I have been coaching a Clarity First client through a particularly sensitive piece of communication this week, which has highlighted some insights that I thought might help you also.

This case highlights how delivering communication is the easy part, while the strategy and problem solving that drives the right messaging can be hugely challenging. 
​​Let me unpack the situation for you as well as our solution and story.

The situation was politically fraught

Clive is a consultant helping solve a range of productivity problems in a large organisation.  He is a gun problem solver and regularly called in to help leaders solve difficult problems.

This one was highly sensitive: he had a tough message to deliver just before performance evaluation and bonus time.

To add to that, his ‘client' was two people with conflicting agendas: a Chief of Staff who needed a team's performance to improve and the team manager who was the cause of the problem but who would need to be positively engaged in the solution.

And, of course, it all had to be sorted yesterday.

Ultimately, the message was that the team manager needed to lift his game so that the team could deliver critical work on time. 

The team needed greater clarity around resourcing, work allocation and priorities.

So, what to do? Here is how we tackled it.

The solution required a mix of skills

We used a mix of clarity, care and discipline to craft a proactive and constructive message that left nobody in doubt that improvement was needed. 

Clarity: We first got absolute clarity on the message that needed to be conveyed, even if we were not going to deliver it ‘straight up' and blunt. The ‘blunt' story was deductive and looked like this:

The team needs stronger leadership if it is to start delivering

  • The team isn't delivering because they have allowed themselves to be over run by un-prioritised and unstructured demands
  • However, the leader needs to step up so the team can take control of their priorities and their time
  • Therefore, we recommend helping the leader step up

Care: We thought carefully about the issues facing all players:

  • How to act with integrity as a consultant aiming to add real value?
  • How to respect the Chief of Staff's situation: she needed the team's performance to turn around pronto.
  • How to deliver a tough message in a way that maintains the relationship with the team lead so they are willing to step up?

Discipline: We held firm to storylining principles so we delivered a constructive recommendation that kept the team leader onside.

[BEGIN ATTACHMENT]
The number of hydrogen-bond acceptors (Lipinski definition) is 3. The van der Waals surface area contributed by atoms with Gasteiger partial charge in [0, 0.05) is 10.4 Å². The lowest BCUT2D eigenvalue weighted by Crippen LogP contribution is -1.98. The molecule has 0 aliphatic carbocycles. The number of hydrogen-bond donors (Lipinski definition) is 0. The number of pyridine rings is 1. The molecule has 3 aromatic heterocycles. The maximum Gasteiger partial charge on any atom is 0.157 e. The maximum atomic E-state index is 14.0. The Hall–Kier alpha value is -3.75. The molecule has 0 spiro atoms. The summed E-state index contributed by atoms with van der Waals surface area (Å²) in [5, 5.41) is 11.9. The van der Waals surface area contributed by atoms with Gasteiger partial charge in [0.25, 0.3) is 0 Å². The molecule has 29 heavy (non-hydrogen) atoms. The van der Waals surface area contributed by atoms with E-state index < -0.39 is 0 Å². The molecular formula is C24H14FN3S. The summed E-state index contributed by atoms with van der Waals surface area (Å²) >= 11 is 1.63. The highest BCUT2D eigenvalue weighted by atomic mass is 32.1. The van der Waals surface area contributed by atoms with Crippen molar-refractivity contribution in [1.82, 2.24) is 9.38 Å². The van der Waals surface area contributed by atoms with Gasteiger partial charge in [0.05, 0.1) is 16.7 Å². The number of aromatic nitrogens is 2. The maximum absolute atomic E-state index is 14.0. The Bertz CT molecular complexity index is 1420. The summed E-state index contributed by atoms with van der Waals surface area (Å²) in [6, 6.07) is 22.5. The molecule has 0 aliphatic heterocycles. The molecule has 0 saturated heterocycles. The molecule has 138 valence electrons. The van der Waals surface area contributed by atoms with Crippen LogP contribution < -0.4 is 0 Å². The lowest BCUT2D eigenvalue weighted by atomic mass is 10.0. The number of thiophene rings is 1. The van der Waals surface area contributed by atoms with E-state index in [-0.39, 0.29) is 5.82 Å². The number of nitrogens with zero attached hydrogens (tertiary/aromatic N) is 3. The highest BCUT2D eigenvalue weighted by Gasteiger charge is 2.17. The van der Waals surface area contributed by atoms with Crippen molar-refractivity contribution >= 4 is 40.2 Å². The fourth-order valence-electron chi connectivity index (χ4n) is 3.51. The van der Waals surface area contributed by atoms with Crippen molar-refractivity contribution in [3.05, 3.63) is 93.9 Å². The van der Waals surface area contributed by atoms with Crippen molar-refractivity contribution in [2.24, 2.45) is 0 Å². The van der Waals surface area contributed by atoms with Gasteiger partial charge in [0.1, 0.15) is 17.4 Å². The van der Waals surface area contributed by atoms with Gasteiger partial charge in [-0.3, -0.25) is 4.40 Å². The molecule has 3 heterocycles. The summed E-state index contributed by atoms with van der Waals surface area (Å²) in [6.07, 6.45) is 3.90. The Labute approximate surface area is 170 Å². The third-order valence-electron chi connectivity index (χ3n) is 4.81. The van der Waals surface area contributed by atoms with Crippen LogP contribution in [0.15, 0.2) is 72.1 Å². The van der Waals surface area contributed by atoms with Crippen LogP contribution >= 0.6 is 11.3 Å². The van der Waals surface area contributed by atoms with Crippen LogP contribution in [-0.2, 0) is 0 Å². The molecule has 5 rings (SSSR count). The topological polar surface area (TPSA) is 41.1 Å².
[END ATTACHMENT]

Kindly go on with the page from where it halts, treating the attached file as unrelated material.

• Focused on what was happening rather than the person causing it (it was tempting to rant!)
  • Offered solutions rather than labouring problems
  • Made sure the story structure was tight so that our reasoning was compelling while also being kind.

The story required structure 

Here is what the story structure looked like after we finished:
Changing the operational approach will enable the team to manage conflicting demands and deliver on its priorities more easily

Three conflicting and chaotic work stream makes it very difficult for the team to deliver critical work on time

  • Open-ended demands from SMEs and the GM make both planning and execution difficult
  • Unstructured demands without upstream prioritisation makes prioritisation very challenging

However, changing the team's operational approach will give greater control

  • Clarifying upstream priorities before allocating work to the team will reduce distractions
  • Embedding a specialist in each major project will improve resourcing and focus
  • Coaching the team so they can better understand Agile ways of working will help the team plan and deliver

Therefore, we recommend changing operational approach

  • Embed a specialist in each major project
  • Segment responsibility: one deliverable, one owner
  • Rationalise governance participation
  • Coach the team on best Agile practices at key milestones of each project
  • Coordinate with Agile ways of working


Putting the ideas on the paper and having the conversation were the easy part.  Solving the people and business aspects of the issue was much harder!

To learn how to prepare clear and compelling communication using top-down structured thinking techniques such as these, check out our Clarity First Program.

PS In case you are not familiar with the term ‘Agile‘, it refers to a popular project management approach.


I love what I do.

I help senior leaders and their teams prepare high-quality papers and presentations in a fraction of the time.

This involves 'nailing' the message that will quickly engage decision makers in the required outcome.

I leverage 25+ years' experience including

  • learning structured thinking techniques at McKinsey in Hong Kong in the mid 1990s before coaching and training their teams globally as a freelancer for a further 15 years
  • being approved to teach the Pyramid Principle by Barbara Minto in 2009
  • helping CEOs, C-suite leaders and their reports deeply understand their stakeholder needs and communicate accordingly
  • seeing leaders cut the number of times they review major papers by ~30% and teams cut the amount of time they take to prepare major papers by ~20%*
  • watching senior meetings focus on substantive discussions and better decisions rather than trying to clarify the issue

My approach helps anyone who needs to engage senior leaders and Boards.

Recent clients include 7Eleven, KPMG, Mercer, Meta, Woolworths.

Learn more at www.clarityfirstprogram.com


(*) Numbers are based on 2023 client benchmarking results.